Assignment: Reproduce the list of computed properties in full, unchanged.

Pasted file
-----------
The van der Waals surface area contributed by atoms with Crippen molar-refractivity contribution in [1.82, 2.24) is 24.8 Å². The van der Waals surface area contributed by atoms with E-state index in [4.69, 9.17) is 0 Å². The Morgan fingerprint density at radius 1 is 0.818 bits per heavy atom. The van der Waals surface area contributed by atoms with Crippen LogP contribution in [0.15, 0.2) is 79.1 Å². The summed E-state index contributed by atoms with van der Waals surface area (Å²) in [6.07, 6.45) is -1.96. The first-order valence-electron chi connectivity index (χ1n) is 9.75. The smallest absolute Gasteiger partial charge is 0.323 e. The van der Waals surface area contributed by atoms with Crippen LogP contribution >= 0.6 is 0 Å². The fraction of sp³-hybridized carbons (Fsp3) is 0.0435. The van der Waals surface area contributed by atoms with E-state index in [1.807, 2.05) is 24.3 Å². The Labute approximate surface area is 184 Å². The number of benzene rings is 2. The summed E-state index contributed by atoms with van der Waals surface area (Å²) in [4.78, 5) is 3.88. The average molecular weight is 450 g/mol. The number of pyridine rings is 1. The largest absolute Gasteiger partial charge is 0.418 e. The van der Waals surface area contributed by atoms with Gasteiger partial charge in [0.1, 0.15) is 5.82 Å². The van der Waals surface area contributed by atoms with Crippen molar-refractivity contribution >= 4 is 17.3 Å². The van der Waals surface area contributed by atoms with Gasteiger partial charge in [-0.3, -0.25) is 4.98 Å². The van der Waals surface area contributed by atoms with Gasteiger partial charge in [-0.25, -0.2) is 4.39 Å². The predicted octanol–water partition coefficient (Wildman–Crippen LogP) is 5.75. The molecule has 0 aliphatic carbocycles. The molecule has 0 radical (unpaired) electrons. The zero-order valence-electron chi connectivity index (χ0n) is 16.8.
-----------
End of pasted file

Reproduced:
The van der Waals surface area contributed by atoms with Crippen molar-refractivity contribution in [1.82, 2.24) is 24.8 Å². The van der Waals surface area contributed by atoms with E-state index in [4.69, 9.17) is 0 Å². The Morgan fingerprint density at radius 1 is 0.818 bits per heavy atom. The van der Waals surface area contributed by atoms with Crippen LogP contribution in [0.15, 0.2) is 79.1 Å². The summed E-state index contributed by atoms with van der Waals surface area (Å²) in [6.07, 6.45) is -1.96. The first-order valence-electron chi connectivity index (χ1n) is 9.75. The smallest absolute Gasteiger partial charge is 0.323 e. The van der Waals surface area contributed by atoms with Crippen LogP contribution >= 0.6 is 0 Å². The fraction of sp³-hybridized carbons (Fsp3) is 0.0435. The van der Waals surface area contributed by atoms with E-state index in [1.807, 2.05) is 24.3 Å². The Labute approximate surface area is 184 Å². The number of benzene rings is 2. The summed E-state index contributed by atoms with van der Waals surface area (Å²) in [4.78, 5) is 3.88. The average molecular weight is 450 g/mol. The number of pyridine rings is 1. The largest absolute Gasteiger partial charge is 0.418 e. The van der Waals surface area contributed by atoms with Gasteiger partial charge in [0.1, 0.15) is 5.82 Å². The van der Waals surface area contributed by atoms with Crippen molar-refractivity contribution >= 4 is 17.3 Å². The van der Waals surface area contributed by atoms with Gasteiger partial charge in [-0.3, -0.25) is 4.98 Å². The van der Waals surface area contributed by atoms with Gasteiger partial charge in [-0.25, -0.2) is 4.39 Å². The predicted octanol–water partition coefficient (Wildman–Crippen LogP) is 5.75. The molecule has 0 aliphatic carbocycles. The molecule has 0 radical (unpaired) electrons. The zero-order valence-electron chi connectivity index (χ0n) is 16.8.